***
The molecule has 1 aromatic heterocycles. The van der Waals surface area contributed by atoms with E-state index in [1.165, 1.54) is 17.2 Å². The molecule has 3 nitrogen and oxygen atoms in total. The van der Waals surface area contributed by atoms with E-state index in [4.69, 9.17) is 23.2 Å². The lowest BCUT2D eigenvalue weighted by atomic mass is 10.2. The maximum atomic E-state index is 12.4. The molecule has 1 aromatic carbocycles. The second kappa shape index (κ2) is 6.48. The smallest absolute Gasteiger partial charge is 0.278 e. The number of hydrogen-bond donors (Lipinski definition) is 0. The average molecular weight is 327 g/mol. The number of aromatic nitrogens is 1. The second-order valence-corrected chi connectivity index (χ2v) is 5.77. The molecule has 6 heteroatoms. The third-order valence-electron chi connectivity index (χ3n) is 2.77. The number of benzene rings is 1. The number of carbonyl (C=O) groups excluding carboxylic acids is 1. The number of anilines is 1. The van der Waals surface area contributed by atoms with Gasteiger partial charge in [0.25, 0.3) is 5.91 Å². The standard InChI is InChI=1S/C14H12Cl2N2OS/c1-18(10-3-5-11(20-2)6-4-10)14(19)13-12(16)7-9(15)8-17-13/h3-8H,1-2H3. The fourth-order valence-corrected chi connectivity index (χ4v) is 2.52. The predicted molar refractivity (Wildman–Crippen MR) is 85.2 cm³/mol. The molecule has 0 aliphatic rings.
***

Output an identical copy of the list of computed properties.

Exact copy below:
The molecule has 1 aromatic heterocycles. The van der Waals surface area contributed by atoms with E-state index in [1.165, 1.54) is 17.2 Å². The molecule has 3 nitrogen and oxygen atoms in total. The van der Waals surface area contributed by atoms with E-state index in [4.69, 9.17) is 23.2 Å². The lowest BCUT2D eigenvalue weighted by atomic mass is 10.2. The maximum atomic E-state index is 12.4. The molecule has 1 aromatic carbocycles. The second kappa shape index (κ2) is 6.48. The smallest absolute Gasteiger partial charge is 0.278 e. The number of hydrogen-bond donors (Lipinski definition) is 0. The average molecular weight is 327 g/mol. The number of aromatic nitrogens is 1. The second-order valence-corrected chi connectivity index (χ2v) is 5.77. The molecule has 6 heteroatoms. The third-order valence-electron chi connectivity index (χ3n) is 2.77. The number of benzene rings is 1. The number of carbonyl (C=O) groups excluding carboxylic acids is 1. The number of anilines is 1. The van der Waals surface area contributed by atoms with Gasteiger partial charge in [0.25, 0.3) is 5.91 Å². The standard InChI is InChI=1S/C14H12Cl2N2OS/c1-18(10-3-5-11(20-2)6-4-10)14(19)13-12(16)7-9(15)8-17-13/h3-8H,1-2H3. The fourth-order valence-corrected chi connectivity index (χ4v) is 2.52. The predicted molar refractivity (Wildman–Crippen MR) is 85.2 cm³/mol. The molecule has 0 aliphatic rings.